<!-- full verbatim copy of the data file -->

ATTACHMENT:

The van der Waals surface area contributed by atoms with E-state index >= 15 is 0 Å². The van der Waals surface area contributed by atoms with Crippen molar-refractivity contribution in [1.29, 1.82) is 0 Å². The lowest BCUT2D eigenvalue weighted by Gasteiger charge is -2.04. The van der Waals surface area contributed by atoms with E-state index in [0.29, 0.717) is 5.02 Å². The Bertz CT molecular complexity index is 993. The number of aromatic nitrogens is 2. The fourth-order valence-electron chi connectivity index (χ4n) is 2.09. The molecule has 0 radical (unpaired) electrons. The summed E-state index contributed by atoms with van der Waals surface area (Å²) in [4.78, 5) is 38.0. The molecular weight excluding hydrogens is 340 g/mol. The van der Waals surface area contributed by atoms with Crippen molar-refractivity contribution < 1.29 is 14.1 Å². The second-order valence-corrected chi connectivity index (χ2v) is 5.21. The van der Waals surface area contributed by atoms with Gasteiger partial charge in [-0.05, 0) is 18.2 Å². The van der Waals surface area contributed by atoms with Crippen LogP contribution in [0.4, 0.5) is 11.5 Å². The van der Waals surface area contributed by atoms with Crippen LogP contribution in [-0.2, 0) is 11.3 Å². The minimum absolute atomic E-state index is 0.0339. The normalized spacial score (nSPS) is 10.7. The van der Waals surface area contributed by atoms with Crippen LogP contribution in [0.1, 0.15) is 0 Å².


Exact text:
The van der Waals surface area contributed by atoms with E-state index >= 15 is 0 Å². The van der Waals surface area contributed by atoms with Crippen molar-refractivity contribution in [1.29, 1.82) is 0 Å². The lowest BCUT2D eigenvalue weighted by Gasteiger charge is -2.04. The van der Waals surface area contributed by atoms with E-state index in [0.29, 0.717) is 5.02 Å². The Bertz CT molecular complexity index is 993. The number of aromatic nitrogens is 2. The fourth-order valence-electron chi connectivity index (χ4n) is 2.09. The molecule has 0 radical (unpaired) electrons. The summed E-state index contributed by atoms with van der Waals surface area (Å²) in [4.78, 5) is 38.0. The molecular weight excluding hydrogens is 340 g/mol. The van der Waals surface area contributed by atoms with Crippen molar-refractivity contribution < 1.29 is 14.1 Å². The second-order valence-corrected chi connectivity index (χ2v) is 5.21. The van der Waals surface area contributed by atoms with Gasteiger partial charge in [-0.05, 0) is 18.2 Å². The van der Waals surface area contributed by atoms with Crippen LogP contribution in [0.4, 0.5) is 11.5 Å². The van der Waals surface area contributed by atoms with Crippen LogP contribution in [-0.2, 0) is 11.3 Å². The minimum absolute atomic E-state index is 0.0339. The normalized spacial score (nSPS) is 10.7. The van der Waals surface area contributed by atoms with Crippen LogP contribution in [0.1, 0.15) is 0 Å².